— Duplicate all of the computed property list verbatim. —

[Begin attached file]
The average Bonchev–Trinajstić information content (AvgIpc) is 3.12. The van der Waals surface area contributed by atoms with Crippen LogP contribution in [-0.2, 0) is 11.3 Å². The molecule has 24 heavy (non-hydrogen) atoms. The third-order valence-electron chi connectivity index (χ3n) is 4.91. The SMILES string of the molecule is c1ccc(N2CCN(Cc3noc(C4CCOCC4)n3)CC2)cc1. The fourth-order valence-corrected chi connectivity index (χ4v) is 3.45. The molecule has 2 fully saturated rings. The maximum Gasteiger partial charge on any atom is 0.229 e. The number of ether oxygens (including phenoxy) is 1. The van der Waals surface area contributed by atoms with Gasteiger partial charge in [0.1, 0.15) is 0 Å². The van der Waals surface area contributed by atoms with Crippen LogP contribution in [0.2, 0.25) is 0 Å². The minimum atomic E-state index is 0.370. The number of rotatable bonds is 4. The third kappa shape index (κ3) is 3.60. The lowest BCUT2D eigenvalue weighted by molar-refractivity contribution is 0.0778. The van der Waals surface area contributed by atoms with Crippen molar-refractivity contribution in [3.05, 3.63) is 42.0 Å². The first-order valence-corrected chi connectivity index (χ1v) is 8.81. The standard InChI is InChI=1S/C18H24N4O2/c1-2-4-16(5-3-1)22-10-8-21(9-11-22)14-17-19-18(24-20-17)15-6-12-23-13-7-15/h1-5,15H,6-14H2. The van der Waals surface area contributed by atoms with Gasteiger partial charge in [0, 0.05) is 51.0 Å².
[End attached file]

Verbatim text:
The average Bonchev–Trinajstić information content (AvgIpc) is 3.12. The van der Waals surface area contributed by atoms with Crippen LogP contribution in [-0.2, 0) is 11.3 Å². The molecule has 24 heavy (non-hydrogen) atoms. The third-order valence-electron chi connectivity index (χ3n) is 4.91. The SMILES string of the molecule is c1ccc(N2CCN(Cc3noc(C4CCOCC4)n3)CC2)cc1. The fourth-order valence-corrected chi connectivity index (χ4v) is 3.45. The molecule has 2 fully saturated rings. The maximum Gasteiger partial charge on any atom is 0.229 e. The number of ether oxygens (including phenoxy) is 1. The van der Waals surface area contributed by atoms with Gasteiger partial charge in [0.1, 0.15) is 0 Å². The van der Waals surface area contributed by atoms with Crippen LogP contribution in [0.2, 0.25) is 0 Å². The minimum atomic E-state index is 0.370. The number of rotatable bonds is 4. The third kappa shape index (κ3) is 3.60. The lowest BCUT2D eigenvalue weighted by molar-refractivity contribution is 0.0778. The van der Waals surface area contributed by atoms with Crippen molar-refractivity contribution in [3.05, 3.63) is 42.0 Å². The first-order valence-corrected chi connectivity index (χ1v) is 8.81. The standard InChI is InChI=1S/C18H24N4O2/c1-2-4-16(5-3-1)22-10-8-21(9-11-22)14-17-19-18(24-20-17)15-6-12-23-13-7-15/h1-5,15H,6-14H2. The van der Waals surface area contributed by atoms with Gasteiger partial charge in [0, 0.05) is 51.0 Å².